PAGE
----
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Where do pets fall when it comes to estate administration?

Millions of Americans, including many here in Illinois, consider their pets members of the family. As such, they may want to provide for them after death. When it comes to estate administration, executors and trustees are tasked with carrying out the wishes of the decedent by making sure they honor the provisions regarding pets.

When creating a plan for the care of a pet after death, it would be advisable not to make it too complex or unrealistic. For instance, including a requirement that the individual who is to care for the pet to feed it only a certain type of food may cause issues if the food specified is not available or affordable. In addition, it would be beneficial to consult with the person intended to take over the care of the pet prior to making it official in a will or trust.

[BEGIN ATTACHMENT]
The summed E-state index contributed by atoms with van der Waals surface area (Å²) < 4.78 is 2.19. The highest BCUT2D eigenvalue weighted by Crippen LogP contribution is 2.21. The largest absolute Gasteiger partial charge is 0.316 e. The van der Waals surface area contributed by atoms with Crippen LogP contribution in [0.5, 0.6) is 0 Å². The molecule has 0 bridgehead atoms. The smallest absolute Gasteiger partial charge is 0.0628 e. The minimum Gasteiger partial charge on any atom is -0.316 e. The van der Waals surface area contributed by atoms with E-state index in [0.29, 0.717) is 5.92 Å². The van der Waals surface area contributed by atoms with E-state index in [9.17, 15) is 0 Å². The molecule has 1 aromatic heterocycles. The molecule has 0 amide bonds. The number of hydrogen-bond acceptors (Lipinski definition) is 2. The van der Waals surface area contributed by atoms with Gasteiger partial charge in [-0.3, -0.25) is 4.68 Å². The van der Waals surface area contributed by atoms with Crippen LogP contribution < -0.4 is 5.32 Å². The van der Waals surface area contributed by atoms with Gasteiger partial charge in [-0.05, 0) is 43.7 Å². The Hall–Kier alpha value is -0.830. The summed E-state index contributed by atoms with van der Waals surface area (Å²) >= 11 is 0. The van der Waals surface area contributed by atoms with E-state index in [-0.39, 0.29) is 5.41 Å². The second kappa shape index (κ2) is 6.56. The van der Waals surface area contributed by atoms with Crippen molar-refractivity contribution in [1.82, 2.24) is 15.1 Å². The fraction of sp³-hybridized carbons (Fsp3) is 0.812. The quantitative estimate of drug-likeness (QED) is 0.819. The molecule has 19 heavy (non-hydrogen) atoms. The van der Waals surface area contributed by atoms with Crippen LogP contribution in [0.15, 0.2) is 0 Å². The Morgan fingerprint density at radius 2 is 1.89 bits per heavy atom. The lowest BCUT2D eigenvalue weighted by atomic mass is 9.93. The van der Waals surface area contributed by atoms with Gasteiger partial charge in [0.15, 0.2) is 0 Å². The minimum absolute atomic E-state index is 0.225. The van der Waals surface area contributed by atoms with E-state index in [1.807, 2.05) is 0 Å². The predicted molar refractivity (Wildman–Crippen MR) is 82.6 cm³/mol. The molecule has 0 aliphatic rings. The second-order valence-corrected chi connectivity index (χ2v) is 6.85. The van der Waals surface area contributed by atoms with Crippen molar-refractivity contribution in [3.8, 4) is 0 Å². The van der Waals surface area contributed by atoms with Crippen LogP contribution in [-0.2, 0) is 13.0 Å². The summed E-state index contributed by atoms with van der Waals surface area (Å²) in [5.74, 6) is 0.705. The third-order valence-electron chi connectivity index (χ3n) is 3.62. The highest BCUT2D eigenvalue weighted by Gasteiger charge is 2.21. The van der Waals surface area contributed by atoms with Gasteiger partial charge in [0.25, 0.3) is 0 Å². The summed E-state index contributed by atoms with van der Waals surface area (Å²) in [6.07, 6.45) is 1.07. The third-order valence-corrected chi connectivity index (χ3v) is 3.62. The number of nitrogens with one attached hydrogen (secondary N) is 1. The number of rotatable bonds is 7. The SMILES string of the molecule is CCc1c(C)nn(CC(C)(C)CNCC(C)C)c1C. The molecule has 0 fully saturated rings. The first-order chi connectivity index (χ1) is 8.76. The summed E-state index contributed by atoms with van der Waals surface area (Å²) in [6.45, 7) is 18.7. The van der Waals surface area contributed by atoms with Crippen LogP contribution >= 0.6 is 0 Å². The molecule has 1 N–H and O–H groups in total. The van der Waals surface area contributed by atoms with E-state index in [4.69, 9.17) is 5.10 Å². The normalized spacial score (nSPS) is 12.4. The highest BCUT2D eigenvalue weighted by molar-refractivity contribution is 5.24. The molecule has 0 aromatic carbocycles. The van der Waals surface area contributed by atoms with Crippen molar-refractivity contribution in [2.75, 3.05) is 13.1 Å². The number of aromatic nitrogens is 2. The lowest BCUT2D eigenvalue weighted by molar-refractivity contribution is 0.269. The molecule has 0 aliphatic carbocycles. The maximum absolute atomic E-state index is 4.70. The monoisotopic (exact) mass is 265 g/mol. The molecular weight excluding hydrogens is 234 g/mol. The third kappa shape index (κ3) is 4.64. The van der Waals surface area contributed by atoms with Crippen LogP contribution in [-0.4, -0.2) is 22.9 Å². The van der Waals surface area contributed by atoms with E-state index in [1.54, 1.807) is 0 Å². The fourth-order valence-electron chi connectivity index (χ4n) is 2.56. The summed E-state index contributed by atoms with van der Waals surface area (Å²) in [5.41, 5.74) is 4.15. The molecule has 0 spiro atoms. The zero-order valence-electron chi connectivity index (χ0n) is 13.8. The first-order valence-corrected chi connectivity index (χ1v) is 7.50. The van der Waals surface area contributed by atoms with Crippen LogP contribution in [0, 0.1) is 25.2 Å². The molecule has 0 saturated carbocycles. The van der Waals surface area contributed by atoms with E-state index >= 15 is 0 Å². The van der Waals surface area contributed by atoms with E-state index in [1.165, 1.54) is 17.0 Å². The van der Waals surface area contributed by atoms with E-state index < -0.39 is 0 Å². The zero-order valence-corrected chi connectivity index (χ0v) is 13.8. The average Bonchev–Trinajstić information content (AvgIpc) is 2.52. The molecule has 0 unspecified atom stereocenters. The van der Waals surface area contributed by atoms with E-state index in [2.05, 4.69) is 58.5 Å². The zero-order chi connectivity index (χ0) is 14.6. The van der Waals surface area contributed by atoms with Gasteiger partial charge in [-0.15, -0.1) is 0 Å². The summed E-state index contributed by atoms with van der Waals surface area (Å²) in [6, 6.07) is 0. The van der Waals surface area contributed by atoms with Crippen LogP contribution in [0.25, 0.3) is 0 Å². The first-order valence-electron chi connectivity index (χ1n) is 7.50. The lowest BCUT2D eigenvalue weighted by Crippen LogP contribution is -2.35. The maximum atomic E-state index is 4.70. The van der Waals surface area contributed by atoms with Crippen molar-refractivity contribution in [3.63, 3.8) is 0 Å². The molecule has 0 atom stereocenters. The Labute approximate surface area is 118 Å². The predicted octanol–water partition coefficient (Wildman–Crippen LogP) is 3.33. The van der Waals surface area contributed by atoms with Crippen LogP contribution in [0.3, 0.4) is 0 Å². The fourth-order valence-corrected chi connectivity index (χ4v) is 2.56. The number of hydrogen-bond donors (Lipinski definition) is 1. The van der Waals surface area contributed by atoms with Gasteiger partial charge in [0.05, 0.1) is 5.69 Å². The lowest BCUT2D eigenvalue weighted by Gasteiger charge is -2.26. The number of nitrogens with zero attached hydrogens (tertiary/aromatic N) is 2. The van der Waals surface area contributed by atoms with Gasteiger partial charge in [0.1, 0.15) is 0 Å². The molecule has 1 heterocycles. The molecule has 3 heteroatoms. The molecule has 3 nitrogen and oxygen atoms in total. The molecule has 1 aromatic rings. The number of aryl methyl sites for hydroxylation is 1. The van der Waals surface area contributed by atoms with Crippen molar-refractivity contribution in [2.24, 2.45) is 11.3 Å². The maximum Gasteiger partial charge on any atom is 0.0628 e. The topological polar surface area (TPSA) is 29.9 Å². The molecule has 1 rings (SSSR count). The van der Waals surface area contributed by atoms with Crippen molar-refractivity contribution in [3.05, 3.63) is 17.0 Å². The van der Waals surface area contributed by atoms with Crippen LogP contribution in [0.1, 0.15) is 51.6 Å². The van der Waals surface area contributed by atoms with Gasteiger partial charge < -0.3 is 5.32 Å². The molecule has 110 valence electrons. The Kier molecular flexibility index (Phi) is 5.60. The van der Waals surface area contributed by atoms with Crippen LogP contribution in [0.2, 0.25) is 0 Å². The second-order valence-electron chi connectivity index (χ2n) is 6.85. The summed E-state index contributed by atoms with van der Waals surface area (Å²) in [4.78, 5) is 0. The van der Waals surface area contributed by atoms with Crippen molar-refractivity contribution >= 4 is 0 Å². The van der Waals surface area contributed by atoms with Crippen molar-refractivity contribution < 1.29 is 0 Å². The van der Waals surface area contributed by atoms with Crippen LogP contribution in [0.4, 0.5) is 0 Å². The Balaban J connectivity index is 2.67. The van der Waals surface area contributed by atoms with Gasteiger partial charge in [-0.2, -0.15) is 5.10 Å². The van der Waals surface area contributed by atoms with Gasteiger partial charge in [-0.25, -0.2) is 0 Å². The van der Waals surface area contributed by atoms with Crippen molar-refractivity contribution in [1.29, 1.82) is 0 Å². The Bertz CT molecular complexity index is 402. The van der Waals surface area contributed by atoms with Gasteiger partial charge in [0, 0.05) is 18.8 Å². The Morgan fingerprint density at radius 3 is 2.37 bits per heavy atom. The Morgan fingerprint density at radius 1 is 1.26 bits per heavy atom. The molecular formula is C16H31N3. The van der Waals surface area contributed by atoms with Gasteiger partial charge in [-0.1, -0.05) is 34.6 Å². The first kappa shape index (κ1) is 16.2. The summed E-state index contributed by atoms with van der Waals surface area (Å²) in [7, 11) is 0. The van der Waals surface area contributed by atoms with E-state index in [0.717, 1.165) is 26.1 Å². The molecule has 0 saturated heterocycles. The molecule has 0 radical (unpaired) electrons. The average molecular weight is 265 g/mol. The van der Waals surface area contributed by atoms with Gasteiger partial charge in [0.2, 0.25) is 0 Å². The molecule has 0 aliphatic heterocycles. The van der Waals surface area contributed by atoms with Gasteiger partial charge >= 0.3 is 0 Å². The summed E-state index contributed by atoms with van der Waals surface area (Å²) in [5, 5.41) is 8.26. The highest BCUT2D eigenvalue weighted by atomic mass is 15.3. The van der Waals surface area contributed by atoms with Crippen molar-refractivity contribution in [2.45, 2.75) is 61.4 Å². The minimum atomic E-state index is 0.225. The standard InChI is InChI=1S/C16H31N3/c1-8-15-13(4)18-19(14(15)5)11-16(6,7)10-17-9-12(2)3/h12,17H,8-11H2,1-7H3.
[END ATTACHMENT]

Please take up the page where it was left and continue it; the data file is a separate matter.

The current owner may love the animal, but that may not be the case with the intended caretaker. Moreover, it may be a good idea to leave monies for the care of the animal, either through a will or a trust, to the individual who will care for the pet after the owner's death. The money should not be left to the pet directly, and provisions could be added regarding what happens to any monies left over after the pet dies.

Taking these steps could make this portion of estate administration easier. The Illinois resident, executor (or trustee) and the caretaker will all know what will happen and how the details will be handled. This could give the pet owner peace of mind that this beloved member of the family will receive love and care in his or her absence.

Source: Fox News, "How to care for your pets after you die -- and what you should never do", Sept. 1, 2017

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